From: Sukie Crandall
Date: 2001-03-02 10:39:00 UTC
At 1:17 PM +0000 3/2/01, Ferret-Healthfirstname.lastname@example.org wrote:
> From: miralia@j...
>Subject: Theories on causes and prevention ?
>I have been curious lately what theories are the most popular for
>explaining adrenal tumors and insulinoma in ferrets. I want to do
>everything I can to prevent all of the "popular" ferret maladies if I
>get anymore ferrets in the future. (Indeed, it's the fear of the
>diseases that keeps me from rushing out to get more ferrets now. I've
>just had too much trauma and heartbreak.)
>The theories for adrenal disease that I know of:
>1) neutering too early
>2) lack of exposure to natural sunlight and/or
> lack of adherence to natural photoperiods (electric light at night?)
>3) Poor genetics
>4) Poor diet (poor quality kibble, no meat)
>So, my questions is: Do we have any "proof" yet of certain things
>that are working or not working to prevent adrenal tumors and/or
>insulinoma from ever forming?? What is the current thinking of
>herbal treatments and/or homeopathy in addition to traditional meds?
>(How well does Timmy's Recipe really work? Shark cartilage? Essiac
>tonic? Greens Plus? ) I've also had ferrets with cardiomyopathy (does
>CoQ10 prevent heart disease??).
>Just wondering what the prevailing medical opinions are these days.
>Missing Amos, Benny, Snoop, Bean, Hopi, Joon, Whitman, Frito, and Kadi
Andrea, we have a lot of hypotheses for the most part, and that will
continue to be the case until there is enough financial support and
curiosity to have hard studies.
In relation to shark cartilage: cartilage has turned out in some
human arthritis studies to reduce symptoms (Science News blurb), but
chicken cartilage worked just as well without the environmental
damage related to shark cartilage. The idea that it was useful for
malignancies has been based upon the rumor that sharks don't get any
cancers. Actually, they do get their own types of malignancies
according to shark articles I've seen. I have seen no hard studies
that indicate any benefit of shark cartilage during such treatments,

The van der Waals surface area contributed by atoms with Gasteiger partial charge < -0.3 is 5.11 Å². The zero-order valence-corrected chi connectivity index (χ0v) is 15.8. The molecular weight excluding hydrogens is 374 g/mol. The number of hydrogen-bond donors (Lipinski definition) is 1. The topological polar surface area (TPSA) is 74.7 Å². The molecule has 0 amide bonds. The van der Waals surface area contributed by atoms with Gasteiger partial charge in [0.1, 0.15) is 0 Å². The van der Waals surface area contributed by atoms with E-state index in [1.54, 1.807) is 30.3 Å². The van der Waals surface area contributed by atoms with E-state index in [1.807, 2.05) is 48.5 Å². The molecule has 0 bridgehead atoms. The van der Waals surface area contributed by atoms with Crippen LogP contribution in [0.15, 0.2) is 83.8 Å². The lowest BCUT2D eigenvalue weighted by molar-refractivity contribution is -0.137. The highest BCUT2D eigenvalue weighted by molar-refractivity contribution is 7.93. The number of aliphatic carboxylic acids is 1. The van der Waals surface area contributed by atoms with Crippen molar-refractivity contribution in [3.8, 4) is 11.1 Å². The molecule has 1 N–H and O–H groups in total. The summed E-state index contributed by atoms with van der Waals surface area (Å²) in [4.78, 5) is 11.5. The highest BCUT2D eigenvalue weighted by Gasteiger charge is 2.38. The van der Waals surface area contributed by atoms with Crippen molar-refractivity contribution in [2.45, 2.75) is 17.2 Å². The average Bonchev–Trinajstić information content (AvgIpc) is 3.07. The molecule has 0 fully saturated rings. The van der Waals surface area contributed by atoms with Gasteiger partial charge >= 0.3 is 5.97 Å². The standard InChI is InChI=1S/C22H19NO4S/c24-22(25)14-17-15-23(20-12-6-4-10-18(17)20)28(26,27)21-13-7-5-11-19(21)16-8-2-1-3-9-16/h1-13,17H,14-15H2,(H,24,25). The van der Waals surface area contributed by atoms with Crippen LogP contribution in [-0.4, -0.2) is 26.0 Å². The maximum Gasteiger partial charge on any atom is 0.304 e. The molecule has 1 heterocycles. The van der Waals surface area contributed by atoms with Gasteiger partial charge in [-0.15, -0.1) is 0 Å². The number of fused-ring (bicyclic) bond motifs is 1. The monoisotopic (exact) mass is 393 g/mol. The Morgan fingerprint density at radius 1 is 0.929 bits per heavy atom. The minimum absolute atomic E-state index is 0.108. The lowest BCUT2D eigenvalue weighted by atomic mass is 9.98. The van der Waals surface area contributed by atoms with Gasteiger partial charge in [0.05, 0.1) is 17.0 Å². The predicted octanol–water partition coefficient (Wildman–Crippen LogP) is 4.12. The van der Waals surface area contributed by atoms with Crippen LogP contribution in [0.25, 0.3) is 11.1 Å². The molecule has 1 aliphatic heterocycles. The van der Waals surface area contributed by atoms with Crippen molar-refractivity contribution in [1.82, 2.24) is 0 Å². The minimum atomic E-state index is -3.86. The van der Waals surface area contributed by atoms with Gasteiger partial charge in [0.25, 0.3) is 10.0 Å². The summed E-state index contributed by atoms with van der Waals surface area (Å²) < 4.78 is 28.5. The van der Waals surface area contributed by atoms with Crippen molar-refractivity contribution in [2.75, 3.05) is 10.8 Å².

but it can cause liver toxicity in humans (Gotay).
Also in humans (quoting again from C.C. Gotay at U. of HI Cancer
Research Center in Oahu) megadoses of Vitamin C are very
counter-productive and potentially fatal since they decrease the
benefits of some cancer treatments such as radiation therapy, and
some cancers thrive on such mega-doses.
Certainly, laetrile contains cyanide.
There have been human studies which indicated undesired results if
megadoses of betacartine were given after lung cancer had already
likely begun; further study was still needed last I heard.
In relation to phytoestrogens: have seen a report (perhaps in the
Tufts newsletter?) that while soy may be useful in reducing some
hormonal growths if given in early years it may be counterproductive
in humans who did not have it early and only began suing
phytoestrogens after a problem arose. I do not know if phytoestrogens
in general were studied. I doubt I'd give any phytoestrogen loaded
things like saw palmetto or cherries to a ferret with possible
prostate problems since the adrenal growths themselves are
We actually were happy with including CoQ10 (with some Vitamin C and
some E) along with treatment for a ferret who had hypertropic
cardiomyopathy. She lived to the point where she even had peripheral
edema yet remained quite active -- even climbing some in her sick
cage (for her a quality of life action) till 3 days before her death.
On necropsy they said that they did not how she had survived, let
alone remained so active give the size of her chambers.
Please, note that I am not a vet and am not an RD, though I would
love to see comments on these things from an RD. I am simply someone
who reads widely and uses references which give both downsides and
upsides for herbal treatments such as:
1. _PDR for Herbal Medicines_, Medical Economics Company,
1-800-678-5689, P.O. Box 10689, Des Moines, IA 50336-0689
2. and 3. _Tyler's Honest Herbal_ and _Tyler's Herbs of Choice_,
Haworth Herbal Press, 10 Alice Street, Binghamton, NY 13904-1580
(Varro Tyler has a PhD and ScD, is Distinguished Professor of
Pharmacognosy at Purdue, and past president of multiple phamaceutical
and pharmacognosy societies, etc.)
We tried increased true darkness due to studies on natural melatonin
levels and hormonal malignancies in humans and rodents, and due to
the ancestral animals being crepuscular (active at dawn and dusk)
burrow dwellers. It did not affect the rate of adrenal neoplasias
(though we have not had an adrenal malignancy since doing it),but our
sample here truly is too small for any type of valid conclusion, so
it may help or may not.
Almost all of ferret veterinary knowledge is very recent. Huge
strides have been made very rapidly, but there is a great deal more
to know. If ferret people want to increase the level of knowledge
then certainly they can give to such efforts and the places that fund
advances: veterinary schools, clinics that also do research, some
comparative medicine departments, the Morris Animal Foundation, etc.
We all want to prevent problems and it may be that some of the
hypotheses out there may pan out in the long term. What we need are
studies and very often the only way to get those is to have ferret
people put their money where their mouths are.